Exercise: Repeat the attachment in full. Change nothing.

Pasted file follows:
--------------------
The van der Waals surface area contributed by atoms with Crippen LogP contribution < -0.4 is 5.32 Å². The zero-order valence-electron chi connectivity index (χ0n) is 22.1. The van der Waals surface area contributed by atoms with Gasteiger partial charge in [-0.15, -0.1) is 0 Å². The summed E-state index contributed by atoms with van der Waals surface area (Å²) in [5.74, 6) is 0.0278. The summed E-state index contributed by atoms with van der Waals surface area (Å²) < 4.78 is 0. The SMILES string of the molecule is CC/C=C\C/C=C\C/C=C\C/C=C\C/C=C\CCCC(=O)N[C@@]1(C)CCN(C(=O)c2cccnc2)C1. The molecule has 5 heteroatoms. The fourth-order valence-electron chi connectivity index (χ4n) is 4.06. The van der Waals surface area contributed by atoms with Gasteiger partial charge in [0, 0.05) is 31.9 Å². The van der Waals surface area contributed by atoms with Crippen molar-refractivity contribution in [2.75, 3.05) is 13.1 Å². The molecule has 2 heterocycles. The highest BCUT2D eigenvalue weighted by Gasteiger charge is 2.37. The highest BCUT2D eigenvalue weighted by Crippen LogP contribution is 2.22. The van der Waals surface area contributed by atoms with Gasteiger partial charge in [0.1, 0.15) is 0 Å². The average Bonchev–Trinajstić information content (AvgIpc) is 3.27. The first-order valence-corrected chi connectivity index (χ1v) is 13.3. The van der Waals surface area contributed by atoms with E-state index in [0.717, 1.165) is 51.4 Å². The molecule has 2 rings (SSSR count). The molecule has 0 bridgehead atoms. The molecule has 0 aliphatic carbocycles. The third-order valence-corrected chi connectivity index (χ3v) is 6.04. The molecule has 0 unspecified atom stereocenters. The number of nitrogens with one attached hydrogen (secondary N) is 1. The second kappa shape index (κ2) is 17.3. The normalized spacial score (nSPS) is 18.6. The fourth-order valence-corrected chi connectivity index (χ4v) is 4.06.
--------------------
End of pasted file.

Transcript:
The van der Waals surface area contributed by atoms with Crippen LogP contribution < -0.4 is 5.32 Å². The zero-order valence-electron chi connectivity index (χ0n) is 22.1. The van der Waals surface area contributed by atoms with Gasteiger partial charge in [-0.15, -0.1) is 0 Å². The summed E-state index contributed by atoms with van der Waals surface area (Å²) in [5.74, 6) is 0.0278. The summed E-state index contributed by atoms with van der Waals surface area (Å²) < 4.78 is 0. The SMILES string of the molecule is CC/C=C\C/C=C\C/C=C\C/C=C\C/C=C\CCCC(=O)N[C@@]1(C)CCN(C(=O)c2cccnc2)C1. The molecule has 5 heteroatoms. The fourth-order valence-electron chi connectivity index (χ4n) is 4.06. The van der Waals surface area contributed by atoms with Gasteiger partial charge in [0, 0.05) is 31.9 Å². The van der Waals surface area contributed by atoms with Crippen molar-refractivity contribution in [2.75, 3.05) is 13.1 Å². The molecule has 2 heterocycles. The highest BCUT2D eigenvalue weighted by Gasteiger charge is 2.37. The highest BCUT2D eigenvalue weighted by Crippen LogP contribution is 2.22. The van der Waals surface area contributed by atoms with Gasteiger partial charge in [0.1, 0.15) is 0 Å². The average Bonchev–Trinajstić information content (AvgIpc) is 3.27. The first-order valence-corrected chi connectivity index (χ1v) is 13.3. The van der Waals surface area contributed by atoms with E-state index in [0.717, 1.165) is 51.4 Å². The molecule has 2 rings (SSSR count). The molecule has 0 bridgehead atoms. The molecule has 0 aliphatic carbocycles. The third-order valence-corrected chi connectivity index (χ3v) is 6.04. The molecule has 0 unspecified atom stereocenters. The number of nitrogens with one attached hydrogen (secondary N) is 1. The second kappa shape index (κ2) is 17.3. The normalized spacial score (nSPS) is 18.6. The fourth-order valence-corrected chi connectivity index (χ4v) is 4.06.